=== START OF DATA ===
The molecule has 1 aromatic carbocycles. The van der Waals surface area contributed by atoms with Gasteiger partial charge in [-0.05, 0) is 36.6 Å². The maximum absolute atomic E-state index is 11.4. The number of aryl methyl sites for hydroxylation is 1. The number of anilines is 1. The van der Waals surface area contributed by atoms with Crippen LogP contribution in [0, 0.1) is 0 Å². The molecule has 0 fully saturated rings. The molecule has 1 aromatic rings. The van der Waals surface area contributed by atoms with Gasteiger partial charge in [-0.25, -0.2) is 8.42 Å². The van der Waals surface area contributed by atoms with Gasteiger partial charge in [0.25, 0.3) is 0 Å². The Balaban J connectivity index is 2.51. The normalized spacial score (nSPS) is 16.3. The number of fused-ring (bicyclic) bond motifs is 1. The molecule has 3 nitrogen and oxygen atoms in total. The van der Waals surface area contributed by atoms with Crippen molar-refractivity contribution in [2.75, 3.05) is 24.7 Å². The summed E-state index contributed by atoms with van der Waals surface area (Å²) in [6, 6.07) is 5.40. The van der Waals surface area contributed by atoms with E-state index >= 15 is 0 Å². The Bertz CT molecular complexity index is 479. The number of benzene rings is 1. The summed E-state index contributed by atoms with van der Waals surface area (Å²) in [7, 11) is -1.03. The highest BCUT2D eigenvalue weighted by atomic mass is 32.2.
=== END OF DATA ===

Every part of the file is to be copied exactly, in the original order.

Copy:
The molecule has 1 aromatic carbocycles. The van der Waals surface area contributed by atoms with Gasteiger partial charge in [-0.05, 0) is 36.6 Å². The maximum absolute atomic E-state index is 11.4. The number of aryl methyl sites for hydroxylation is 1. The number of anilines is 1. The van der Waals surface area contributed by atoms with Crippen LogP contribution in [0, 0.1) is 0 Å². The molecule has 0 fully saturated rings. The molecule has 1 aromatic rings. The van der Waals surface area contributed by atoms with Gasteiger partial charge in [-0.25, -0.2) is 8.42 Å². The van der Waals surface area contributed by atoms with Gasteiger partial charge in [0.25, 0.3) is 0 Å². The Balaban J connectivity index is 2.51. The normalized spacial score (nSPS) is 16.3. The number of fused-ring (bicyclic) bond motifs is 1. The molecule has 3 nitrogen and oxygen atoms in total. The van der Waals surface area contributed by atoms with Crippen molar-refractivity contribution in [2.75, 3.05) is 24.7 Å². The summed E-state index contributed by atoms with van der Waals surface area (Å²) in [6, 6.07) is 5.40. The van der Waals surface area contributed by atoms with E-state index >= 15 is 0 Å². The Bertz CT molecular complexity index is 479. The number of benzene rings is 1. The summed E-state index contributed by atoms with van der Waals surface area (Å²) in [7, 11) is -1.03. The highest BCUT2D eigenvalue weighted by atomic mass is 32.2.